Arlo uses high definition lenses, night vision and motion sensing, allowing users to monitor their pets in real time while they are away from home. “Just set up the camera in out-of-reach areas where your pets have access throughout the day,” says Brad Little, vice-president and managing director of Netgear Australia/New Zealand, the company that produces Arlo.
“If pet owners feel there is something of concern—a foreign object that was eaten, food or water not being consumed throughout the day, or if there are behavioural concerns captured in the footage—the owner can alert their vet and share the video.
“Sometimes these instances are missed and unnecessary time is lost in diagnosing the issue. In some cases, this can be critical to the survival of the animal. Having access to live online footage allows your vet to see any patterns in behaviour, evidence of injury, or can trigger ideas for further explorations as they undertake a physical exam.”
The question of what to charge for online consultations is vexed. It depends on the level of service you can provide, and what you’re trying to achieve in offering the service. “We absolutely and unashamedly charge the same consult fee as we do in hospital,” says Dr Samuelsson.“It is not easy to be able to give good practical advice and pick up subtle problems visually via the internet. We need to provide good support to our clients with hand-outs and videos so we know that there has been a good understanding of what they need to do. Also, we do not want to discourage people from using a vet service in a clinic by providing a cheap alternative.”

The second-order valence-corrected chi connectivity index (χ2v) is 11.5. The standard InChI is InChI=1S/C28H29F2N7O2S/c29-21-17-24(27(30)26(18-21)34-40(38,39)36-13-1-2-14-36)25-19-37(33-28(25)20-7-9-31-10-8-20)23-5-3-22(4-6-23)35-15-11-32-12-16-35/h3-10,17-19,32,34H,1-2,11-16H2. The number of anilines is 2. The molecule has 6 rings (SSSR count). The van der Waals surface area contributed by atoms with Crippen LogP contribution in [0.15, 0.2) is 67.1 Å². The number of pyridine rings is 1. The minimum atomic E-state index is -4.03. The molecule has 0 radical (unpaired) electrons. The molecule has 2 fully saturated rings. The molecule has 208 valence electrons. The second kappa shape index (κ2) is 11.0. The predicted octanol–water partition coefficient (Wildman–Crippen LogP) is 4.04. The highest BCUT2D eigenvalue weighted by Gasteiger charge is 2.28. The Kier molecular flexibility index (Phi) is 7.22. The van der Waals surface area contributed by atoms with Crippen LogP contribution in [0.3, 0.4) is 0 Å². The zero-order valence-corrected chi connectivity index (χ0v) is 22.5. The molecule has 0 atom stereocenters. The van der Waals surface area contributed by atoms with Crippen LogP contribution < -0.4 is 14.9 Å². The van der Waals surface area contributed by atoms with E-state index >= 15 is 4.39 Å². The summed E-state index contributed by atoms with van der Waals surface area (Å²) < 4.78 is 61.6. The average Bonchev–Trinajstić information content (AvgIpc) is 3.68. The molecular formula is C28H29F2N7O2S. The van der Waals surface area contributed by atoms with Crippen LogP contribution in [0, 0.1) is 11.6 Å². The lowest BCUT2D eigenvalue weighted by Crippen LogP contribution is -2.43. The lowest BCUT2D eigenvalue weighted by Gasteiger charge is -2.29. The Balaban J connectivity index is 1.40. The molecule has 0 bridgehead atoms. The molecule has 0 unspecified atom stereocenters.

Dr Chmurycz doesn’t charge for her online consultations; she sees them as a goodwill service. The difference is that she doesn’t offer remote diagnosis. She has very specific rules about the advice she can offer but the same principles apply. “Owners want to feel connected to a vet so we need to make it easy for them. Many pet owners take advantage of that, and are thankful to know that we are there.”